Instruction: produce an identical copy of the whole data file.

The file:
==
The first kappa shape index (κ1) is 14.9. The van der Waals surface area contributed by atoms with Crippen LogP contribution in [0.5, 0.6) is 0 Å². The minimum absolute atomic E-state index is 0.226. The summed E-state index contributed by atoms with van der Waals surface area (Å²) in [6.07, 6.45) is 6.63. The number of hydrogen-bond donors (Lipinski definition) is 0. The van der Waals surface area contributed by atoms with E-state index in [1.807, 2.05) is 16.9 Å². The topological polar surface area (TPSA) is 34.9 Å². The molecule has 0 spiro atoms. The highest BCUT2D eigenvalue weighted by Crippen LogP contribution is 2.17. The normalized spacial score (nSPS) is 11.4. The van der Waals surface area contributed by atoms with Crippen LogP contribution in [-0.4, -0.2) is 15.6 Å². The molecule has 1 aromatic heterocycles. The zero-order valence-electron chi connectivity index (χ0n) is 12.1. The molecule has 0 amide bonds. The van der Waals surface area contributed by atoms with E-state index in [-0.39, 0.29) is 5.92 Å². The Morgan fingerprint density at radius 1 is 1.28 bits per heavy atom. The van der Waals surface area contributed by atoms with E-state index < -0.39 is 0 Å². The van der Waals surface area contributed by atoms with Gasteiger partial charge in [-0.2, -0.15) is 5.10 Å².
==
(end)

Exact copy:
The first kappa shape index (κ1) is 14.9. The van der Waals surface area contributed by atoms with Crippen LogP contribution in [0.5, 0.6) is 0 Å². The minimum absolute atomic E-state index is 0.226. The summed E-state index contributed by atoms with van der Waals surface area (Å²) in [6.07, 6.45) is 6.63. The number of hydrogen-bond donors (Lipinski definition) is 0. The van der Waals surface area contributed by atoms with E-state index in [1.807, 2.05) is 16.9 Å². The topological polar surface area (TPSA) is 34.9 Å². The molecule has 0 spiro atoms. The highest BCUT2D eigenvalue weighted by Crippen LogP contribution is 2.17. The normalized spacial score (nSPS) is 11.4. The van der Waals surface area contributed by atoms with Crippen LogP contribution in [-0.4, -0.2) is 15.6 Å². The molecule has 1 aromatic heterocycles. The zero-order valence-electron chi connectivity index (χ0n) is 12.1. The molecule has 0 amide bonds. The van der Waals surface area contributed by atoms with E-state index in [-0.39, 0.29) is 5.92 Å². The Morgan fingerprint density at radius 1 is 1.28 bits per heavy atom. The van der Waals surface area contributed by atoms with E-state index < -0.39 is 0 Å². The van der Waals surface area contributed by atoms with Gasteiger partial charge in [-0.2, -0.15) is 5.10 Å².